Cultivating an economy of wellbeing

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In the past two decades, there were various attempts to create new metrics that determine tangible ways how to translate macro-economic wellbeing into an improved quality of life. While the tools for measuring economic progress are well-established, it is becoming ever more evident that they do not necessarily equate to better welfare. 

The discussion about quality of life may take a subjective turn, so determining the components that lead to it are generally less straightforward. Definitions as to what constitutes quality of life are also relative to the broader circumstances and the uncertainty driven by the pandemic is challenging many of the notions that we may have held until very recently. 

In 2007, the OECD and the EU Commission co-hosted a high-level conference to clarify which indices are most appropriate to measure progress and how these can best be integrated into the decision-making process led by public debate. 

In October 2019, the EU Council adopted conclusions on the discussion and invited member states and the EC to include an economy of wellbeing perspective horizontally in national and EU policies and to put people and their wellbeing at the centre of policy design. 

The main focus was that, while people’s wellbeing is a value in itself, it is also vital for the EU’s economic growth, productivity, long-term fiscal sustainability, and social stability. In this sense, the economy and wellbeing nurture a symbiotic relationship that asks more of development than just an increase in the material value of goods and services.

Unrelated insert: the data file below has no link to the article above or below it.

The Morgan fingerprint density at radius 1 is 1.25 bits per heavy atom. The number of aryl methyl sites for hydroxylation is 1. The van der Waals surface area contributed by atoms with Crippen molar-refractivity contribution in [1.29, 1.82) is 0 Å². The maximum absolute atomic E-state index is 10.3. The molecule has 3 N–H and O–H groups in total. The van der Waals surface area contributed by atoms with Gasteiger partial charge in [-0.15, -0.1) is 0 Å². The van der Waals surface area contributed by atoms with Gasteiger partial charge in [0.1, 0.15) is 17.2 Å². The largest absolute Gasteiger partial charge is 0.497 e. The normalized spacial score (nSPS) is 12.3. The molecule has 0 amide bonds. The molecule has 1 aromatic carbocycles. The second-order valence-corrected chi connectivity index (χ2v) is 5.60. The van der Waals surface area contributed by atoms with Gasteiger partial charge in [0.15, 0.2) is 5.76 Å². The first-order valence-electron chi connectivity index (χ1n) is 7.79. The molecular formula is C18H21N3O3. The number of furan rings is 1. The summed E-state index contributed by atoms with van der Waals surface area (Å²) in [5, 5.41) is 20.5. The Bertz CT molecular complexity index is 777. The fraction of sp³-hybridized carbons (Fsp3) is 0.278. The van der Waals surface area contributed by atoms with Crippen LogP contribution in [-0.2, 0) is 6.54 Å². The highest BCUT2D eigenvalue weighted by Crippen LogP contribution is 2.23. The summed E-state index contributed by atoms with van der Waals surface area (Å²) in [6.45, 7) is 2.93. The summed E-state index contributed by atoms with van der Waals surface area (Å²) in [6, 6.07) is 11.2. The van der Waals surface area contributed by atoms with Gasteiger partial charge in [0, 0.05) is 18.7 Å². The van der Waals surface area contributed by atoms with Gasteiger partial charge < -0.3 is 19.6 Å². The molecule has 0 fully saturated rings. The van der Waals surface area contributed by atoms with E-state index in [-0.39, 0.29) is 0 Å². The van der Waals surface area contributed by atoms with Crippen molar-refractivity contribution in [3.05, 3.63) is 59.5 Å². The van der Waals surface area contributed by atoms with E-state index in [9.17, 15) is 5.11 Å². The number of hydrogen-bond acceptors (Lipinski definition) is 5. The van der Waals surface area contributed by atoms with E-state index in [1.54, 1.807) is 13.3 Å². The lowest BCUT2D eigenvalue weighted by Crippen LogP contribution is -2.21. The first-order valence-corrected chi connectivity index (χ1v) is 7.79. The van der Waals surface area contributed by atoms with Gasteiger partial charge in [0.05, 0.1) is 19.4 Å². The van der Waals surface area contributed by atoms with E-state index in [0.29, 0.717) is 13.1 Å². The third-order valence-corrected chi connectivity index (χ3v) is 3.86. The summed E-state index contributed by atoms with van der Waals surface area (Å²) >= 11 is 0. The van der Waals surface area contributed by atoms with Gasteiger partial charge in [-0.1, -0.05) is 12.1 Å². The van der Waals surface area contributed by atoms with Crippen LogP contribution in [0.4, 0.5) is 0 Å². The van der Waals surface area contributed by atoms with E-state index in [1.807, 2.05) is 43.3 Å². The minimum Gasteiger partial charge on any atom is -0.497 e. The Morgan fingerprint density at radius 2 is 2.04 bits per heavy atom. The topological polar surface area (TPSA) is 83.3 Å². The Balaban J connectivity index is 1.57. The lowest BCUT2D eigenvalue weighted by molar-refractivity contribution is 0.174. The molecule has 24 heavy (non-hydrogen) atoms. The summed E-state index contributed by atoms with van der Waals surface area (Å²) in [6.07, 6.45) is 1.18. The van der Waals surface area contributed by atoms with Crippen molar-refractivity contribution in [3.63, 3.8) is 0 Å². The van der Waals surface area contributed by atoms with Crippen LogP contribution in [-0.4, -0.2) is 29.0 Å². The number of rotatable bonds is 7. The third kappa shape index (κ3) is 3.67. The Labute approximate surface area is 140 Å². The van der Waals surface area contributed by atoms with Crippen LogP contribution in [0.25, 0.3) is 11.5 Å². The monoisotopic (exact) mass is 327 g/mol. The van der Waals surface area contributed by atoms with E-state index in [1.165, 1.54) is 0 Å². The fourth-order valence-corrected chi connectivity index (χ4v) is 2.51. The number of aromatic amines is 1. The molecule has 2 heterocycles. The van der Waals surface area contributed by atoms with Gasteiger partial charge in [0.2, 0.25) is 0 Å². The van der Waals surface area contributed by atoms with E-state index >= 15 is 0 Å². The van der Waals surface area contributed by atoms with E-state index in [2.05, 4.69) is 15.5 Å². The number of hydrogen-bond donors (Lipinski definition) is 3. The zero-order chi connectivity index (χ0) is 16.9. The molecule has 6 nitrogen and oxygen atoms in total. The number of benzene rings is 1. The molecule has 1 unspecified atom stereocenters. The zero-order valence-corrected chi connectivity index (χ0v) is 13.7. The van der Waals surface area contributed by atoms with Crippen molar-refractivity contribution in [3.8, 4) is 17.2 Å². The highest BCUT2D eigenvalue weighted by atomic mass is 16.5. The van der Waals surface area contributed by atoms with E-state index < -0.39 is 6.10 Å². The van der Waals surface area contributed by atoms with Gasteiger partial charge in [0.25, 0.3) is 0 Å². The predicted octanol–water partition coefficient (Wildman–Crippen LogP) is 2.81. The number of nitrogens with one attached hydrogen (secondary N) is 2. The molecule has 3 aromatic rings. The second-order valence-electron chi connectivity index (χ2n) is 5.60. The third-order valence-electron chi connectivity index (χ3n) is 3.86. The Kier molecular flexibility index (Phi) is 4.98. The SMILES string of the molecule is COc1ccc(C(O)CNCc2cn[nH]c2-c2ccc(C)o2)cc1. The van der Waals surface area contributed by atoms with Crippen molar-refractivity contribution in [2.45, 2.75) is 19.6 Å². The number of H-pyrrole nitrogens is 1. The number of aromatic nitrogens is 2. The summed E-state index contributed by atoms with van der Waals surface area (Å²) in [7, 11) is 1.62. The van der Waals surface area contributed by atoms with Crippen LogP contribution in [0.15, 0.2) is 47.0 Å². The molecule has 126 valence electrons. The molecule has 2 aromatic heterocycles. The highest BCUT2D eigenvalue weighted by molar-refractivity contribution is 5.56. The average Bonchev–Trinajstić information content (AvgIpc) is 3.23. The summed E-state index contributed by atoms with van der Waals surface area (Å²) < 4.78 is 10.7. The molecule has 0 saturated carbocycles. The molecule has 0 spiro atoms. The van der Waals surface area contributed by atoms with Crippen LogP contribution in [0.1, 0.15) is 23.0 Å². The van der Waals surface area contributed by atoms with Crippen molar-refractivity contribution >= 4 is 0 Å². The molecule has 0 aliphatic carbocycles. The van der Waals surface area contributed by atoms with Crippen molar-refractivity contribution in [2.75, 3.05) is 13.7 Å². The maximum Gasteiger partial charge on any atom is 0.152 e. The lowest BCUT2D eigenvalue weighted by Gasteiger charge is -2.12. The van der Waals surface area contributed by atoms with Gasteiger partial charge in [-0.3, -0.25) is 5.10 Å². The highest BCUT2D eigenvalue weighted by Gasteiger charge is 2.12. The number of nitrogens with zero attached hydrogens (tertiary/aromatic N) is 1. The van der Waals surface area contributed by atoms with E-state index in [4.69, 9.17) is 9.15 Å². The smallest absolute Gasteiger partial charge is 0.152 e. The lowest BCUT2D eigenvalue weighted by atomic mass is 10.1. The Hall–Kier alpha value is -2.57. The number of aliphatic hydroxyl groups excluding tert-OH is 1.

Many proponents of the economy of wellbeing make the case that productivity and GDP are but one dimension of a more complex understanding of the human condition. A fuller sense of the quality of life includes non-tangible aspirations such as personal fulfilment, satisfaction, opportunity, health and security, environmental integrity. 

So, what is the economy of wellbeing? How do we calculate it? Are we too lost calculating ‘success’ that we have failed to question how to calculate poverty? 

To be able to balance economic growth with quality of life we need to consider the elements that contribute to an economy of wellbeing. These include opportunities for upward social mobility; the extension of such opportunities to all segments of society, including those at the bottom of the distribution system; the reduction of inequalities; and environmental and social sustainability.

In essence, we must establish a virtuous circle by which sustainable economic growth and wellbeing work together for the benefit of communities. In real life, however, these two elements tend to be brought into conflict with one another. The pandemic, for example, illustrated this clash every time we debated the order of precedence between economic activity and public health. 

In his third encyclical Fratelli Tutti, Pope Francis, made direct reference to the current economic rules and their ineffectiveness in measuring integral human development. Francis’ challenge is also our challenge and the criteria we traditionally use to assess economic development does not correspond to today’s expectations. 

A year ago, Ci Consulta through Ci Next launched an ongoing policy process to survey the pathway for tomorrow so that the companies and institutions we assist can anticipate the next lap of their journey and prepare for it. By establishing purpose as one of the key components, organisations combine societal wellbeing and quality of life in their offering. 

An economy of wellbeing is not the competence of governments alone and the private sector has an important role to play. Businesses contribute with their active participation in policy-building and implementation as well as in the adoption of business practices that reflect the economy of wellbeing. 

The recently debated Social Enterprise Bill is an opportunity for the private sector to be an integral player in the long-term sustainability of society, taking social responsibility beyond acts of charity. 

The need to balance wellbeing and economic development is becoming ever more urgent and the business community cannot simply wait for the state to find an answer. We need a multi-stakeholder approach to design the solutions that make sense for our particular context and the private sector is in a good position to lead the way. 

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